There is strong evidence that on-the-run U.S. Treasury securities trade much more liquidly and at significantly higher prices than their off-the-run counterparts. We examine if the same phenomenon is present in the German government bond market whose market structure differ markedly from that of the U.S. Treasury market. In sharp contrast to the U.S. evidence, we find that on-the-run status has only a negligible effect on the liquidity and pricing once other factors have been controlled for. Instead, the highly liquid German bond futures market, whose turnover is many times larger than in the cash market, leads to significant liquidity spillovers. Specifically, we find that bonds which are deliverable into futures contracts are both trading more liquidly and commanding a significant price premium, and that this effect became more pronounced during the recent financial crisis.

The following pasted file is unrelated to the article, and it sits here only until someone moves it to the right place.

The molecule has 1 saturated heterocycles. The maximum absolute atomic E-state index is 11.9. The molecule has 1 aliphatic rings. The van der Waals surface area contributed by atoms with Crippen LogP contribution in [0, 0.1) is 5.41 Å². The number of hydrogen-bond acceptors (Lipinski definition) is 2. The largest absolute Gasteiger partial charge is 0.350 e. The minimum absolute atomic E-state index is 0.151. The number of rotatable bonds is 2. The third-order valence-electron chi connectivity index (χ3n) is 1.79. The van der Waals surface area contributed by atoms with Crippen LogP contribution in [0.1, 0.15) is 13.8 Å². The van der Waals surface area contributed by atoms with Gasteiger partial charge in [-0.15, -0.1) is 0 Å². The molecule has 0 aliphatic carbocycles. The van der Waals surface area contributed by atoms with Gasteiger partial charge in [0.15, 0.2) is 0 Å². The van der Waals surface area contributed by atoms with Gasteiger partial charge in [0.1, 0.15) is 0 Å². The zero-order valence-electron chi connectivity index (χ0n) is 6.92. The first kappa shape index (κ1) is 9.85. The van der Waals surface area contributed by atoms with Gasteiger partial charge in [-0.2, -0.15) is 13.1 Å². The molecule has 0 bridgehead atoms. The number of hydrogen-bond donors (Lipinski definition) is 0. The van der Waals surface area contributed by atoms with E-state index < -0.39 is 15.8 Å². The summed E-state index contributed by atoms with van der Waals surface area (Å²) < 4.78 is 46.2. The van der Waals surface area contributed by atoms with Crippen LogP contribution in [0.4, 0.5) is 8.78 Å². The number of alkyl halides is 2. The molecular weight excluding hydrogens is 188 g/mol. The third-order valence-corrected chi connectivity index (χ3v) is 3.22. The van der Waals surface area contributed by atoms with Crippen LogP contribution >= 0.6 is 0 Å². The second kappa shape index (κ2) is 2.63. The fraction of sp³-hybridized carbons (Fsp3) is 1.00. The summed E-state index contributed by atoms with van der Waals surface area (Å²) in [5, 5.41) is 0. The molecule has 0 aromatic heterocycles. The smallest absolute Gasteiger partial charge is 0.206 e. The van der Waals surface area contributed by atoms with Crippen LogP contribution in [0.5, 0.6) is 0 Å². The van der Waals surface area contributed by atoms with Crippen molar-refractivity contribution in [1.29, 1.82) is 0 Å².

|Publication status||Published - 2009|
|MoE publication type||D4 Published development or research report or study|
|Name||European Central Bank Working Paper Series|
- Government bond
- liquidity premium
- futures market